Hemant also includes this explanation, from Flame’s DJ, Cho’zyn Boy, of the musical passage in dispute:
What listeners are hearing is Katy Perry’s “Dark Horse” at 66 beats per minute and they’re hearing Flame’s “Joyful Noise” at 76 beats per minute. … When they’re separated, they seem a bit different, but when you bring them to the same tempo and you just change her pitch down one octave, they’re identical.
It’s true — if you modulate the pitch of the keyboard vamp in Perry’s song to match Flame’s, and then alter the tempo to the same rhythm, then they do start to sound suspiciously alike.
Play with the pitch and the rhythm a bit more and they both sound like the keyboard vamp from Jay-Z’s 1998 “Hard Knock Life (Ghetto Anthem).” Perhaps Flame, Lecrae and the rest of these litigious Christians should also consider suing Jay-Z for stealing their beats 10 years before they even wrote their song.
Jay-Z actually secured the rights to that keyboard vamp, from Charles Strouse — the composer of the musical Annie. The rapper fibbed a bit to make sure he’d have permission to use the music, but Strouse liked Jay-Z’s take on his song and gave his blessing.
So does that mean that Charles Strouse should be suing both Flame and Perry for further adapting his keyboard vamp, without credit? No, of course not, because Strouse is a class act.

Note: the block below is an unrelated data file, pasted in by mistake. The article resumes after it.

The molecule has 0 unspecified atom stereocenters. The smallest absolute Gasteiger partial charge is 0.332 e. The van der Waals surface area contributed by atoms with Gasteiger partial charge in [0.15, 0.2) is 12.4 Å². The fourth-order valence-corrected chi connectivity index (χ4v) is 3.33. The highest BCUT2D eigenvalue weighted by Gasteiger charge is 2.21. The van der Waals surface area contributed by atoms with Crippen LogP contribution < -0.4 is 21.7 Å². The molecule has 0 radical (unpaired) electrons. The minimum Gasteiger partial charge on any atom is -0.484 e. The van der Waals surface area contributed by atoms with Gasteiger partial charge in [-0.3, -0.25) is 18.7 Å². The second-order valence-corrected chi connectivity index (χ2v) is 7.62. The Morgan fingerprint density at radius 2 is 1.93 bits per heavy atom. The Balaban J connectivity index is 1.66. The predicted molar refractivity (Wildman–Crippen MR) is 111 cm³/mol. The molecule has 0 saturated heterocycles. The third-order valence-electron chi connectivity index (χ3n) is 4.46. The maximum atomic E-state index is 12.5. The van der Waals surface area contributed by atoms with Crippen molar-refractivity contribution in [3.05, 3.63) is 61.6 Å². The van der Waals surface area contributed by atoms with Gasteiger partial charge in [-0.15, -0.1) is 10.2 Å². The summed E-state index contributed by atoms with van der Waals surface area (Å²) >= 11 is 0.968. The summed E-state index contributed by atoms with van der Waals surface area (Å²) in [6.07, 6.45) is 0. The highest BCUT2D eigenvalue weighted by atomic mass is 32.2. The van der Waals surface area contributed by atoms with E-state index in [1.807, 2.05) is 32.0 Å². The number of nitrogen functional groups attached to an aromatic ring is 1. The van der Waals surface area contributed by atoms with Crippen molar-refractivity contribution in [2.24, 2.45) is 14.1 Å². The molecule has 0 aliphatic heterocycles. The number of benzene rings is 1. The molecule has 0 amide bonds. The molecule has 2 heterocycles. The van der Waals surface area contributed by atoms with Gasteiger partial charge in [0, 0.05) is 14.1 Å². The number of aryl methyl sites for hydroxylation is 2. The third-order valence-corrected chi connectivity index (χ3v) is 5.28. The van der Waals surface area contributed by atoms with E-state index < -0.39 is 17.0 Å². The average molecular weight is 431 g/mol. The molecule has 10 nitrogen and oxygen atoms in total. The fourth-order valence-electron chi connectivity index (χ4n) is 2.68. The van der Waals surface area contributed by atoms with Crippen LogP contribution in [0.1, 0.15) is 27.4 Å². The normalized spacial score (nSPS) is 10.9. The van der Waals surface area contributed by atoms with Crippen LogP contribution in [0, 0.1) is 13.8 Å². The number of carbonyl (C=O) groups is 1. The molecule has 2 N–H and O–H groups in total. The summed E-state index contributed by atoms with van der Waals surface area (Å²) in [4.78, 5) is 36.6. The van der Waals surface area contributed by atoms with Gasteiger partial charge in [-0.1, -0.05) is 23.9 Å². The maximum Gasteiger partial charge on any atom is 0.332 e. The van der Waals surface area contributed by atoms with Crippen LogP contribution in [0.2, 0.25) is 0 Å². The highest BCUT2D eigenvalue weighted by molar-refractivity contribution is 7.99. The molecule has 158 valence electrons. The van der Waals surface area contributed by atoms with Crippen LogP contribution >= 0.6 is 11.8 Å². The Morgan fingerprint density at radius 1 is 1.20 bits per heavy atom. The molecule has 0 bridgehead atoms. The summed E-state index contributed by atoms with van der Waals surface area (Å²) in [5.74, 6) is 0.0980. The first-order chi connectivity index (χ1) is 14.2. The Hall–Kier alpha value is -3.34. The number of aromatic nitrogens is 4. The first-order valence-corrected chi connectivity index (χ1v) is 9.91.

Flame and Lecrae could learn a thing or two from Strouse about that. Or from Sara Bareilles, for that matter, who showed some class when fans claimed that Katy Perry’s “Roar” was a rip-off of her song “Brave.”
The silliest part of the Christian-brand artists’ lawsuit against Katy Perry is their attempted legal claim that she has “caused irreparable harm to Plaintiffs’ reputation.” How so? Well, because Perry’s song somehow associates theirs with “witchcraft, paganism, black magic, and Illuminati imagery.”
Nothing says “this is a rational legal claim” like an “Illuminati” reference. But they had me at “witchcraft.” No word yet on whether or not spectral evidence will be allowed in the case.
Most music-biz lawsuits are legally and artistically absurd and this one doesn’t seem any different. There are some exceptions, though, such as this one: